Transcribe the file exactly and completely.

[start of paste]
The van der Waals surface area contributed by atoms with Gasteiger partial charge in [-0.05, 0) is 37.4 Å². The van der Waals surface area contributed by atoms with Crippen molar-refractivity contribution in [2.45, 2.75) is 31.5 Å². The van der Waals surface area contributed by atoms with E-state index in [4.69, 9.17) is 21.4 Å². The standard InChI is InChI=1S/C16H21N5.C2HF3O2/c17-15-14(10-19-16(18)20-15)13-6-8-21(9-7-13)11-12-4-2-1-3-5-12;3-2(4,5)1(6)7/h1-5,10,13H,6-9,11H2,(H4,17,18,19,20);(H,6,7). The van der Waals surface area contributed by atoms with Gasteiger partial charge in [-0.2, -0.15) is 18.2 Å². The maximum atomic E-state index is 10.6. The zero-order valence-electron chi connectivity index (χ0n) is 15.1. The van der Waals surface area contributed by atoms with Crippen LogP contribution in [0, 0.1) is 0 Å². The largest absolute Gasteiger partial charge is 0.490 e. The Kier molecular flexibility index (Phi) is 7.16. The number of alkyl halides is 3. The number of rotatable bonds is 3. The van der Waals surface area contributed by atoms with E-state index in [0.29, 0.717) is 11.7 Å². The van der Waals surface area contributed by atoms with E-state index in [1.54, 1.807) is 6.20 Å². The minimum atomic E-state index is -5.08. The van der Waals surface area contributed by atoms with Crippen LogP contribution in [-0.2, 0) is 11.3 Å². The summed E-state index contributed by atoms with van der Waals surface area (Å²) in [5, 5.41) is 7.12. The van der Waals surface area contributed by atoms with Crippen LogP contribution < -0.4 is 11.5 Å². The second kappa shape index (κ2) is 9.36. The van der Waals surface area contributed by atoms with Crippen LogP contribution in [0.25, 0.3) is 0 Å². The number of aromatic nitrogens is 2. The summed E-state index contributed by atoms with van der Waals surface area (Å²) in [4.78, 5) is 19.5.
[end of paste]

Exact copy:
The van der Waals surface area contributed by atoms with Gasteiger partial charge in [-0.05, 0) is 37.4 Å². The van der Waals surface area contributed by atoms with Crippen molar-refractivity contribution in [2.45, 2.75) is 31.5 Å². The van der Waals surface area contributed by atoms with E-state index in [4.69, 9.17) is 21.4 Å². The standard InChI is InChI=1S/C16H21N5.C2HF3O2/c17-15-14(10-19-16(18)20-15)13-6-8-21(9-7-13)11-12-4-2-1-3-5-12;3-2(4,5)1(6)7/h1-5,10,13H,6-9,11H2,(H4,17,18,19,20);(H,6,7). The van der Waals surface area contributed by atoms with Gasteiger partial charge in [-0.2, -0.15) is 18.2 Å². The maximum atomic E-state index is 10.6. The zero-order valence-electron chi connectivity index (χ0n) is 15.1. The van der Waals surface area contributed by atoms with Crippen LogP contribution in [0, 0.1) is 0 Å². The largest absolute Gasteiger partial charge is 0.490 e. The Kier molecular flexibility index (Phi) is 7.16. The number of alkyl halides is 3. The number of rotatable bonds is 3. The van der Waals surface area contributed by atoms with E-state index in [0.29, 0.717) is 11.7 Å². The van der Waals surface area contributed by atoms with E-state index in [1.54, 1.807) is 6.20 Å². The minimum atomic E-state index is -5.08. The van der Waals surface area contributed by atoms with Crippen LogP contribution in [-0.2, 0) is 11.3 Å². The summed E-state index contributed by atoms with van der Waals surface area (Å²) in [5, 5.41) is 7.12. The van der Waals surface area contributed by atoms with Crippen LogP contribution < -0.4 is 11.5 Å². The second kappa shape index (κ2) is 9.36. The van der Waals surface area contributed by atoms with Crippen LogP contribution in [0.25, 0.3) is 0 Å². The number of aromatic nitrogens is 2. The summed E-state index contributed by atoms with van der Waals surface area (Å²) in [4.78, 5) is 19.5.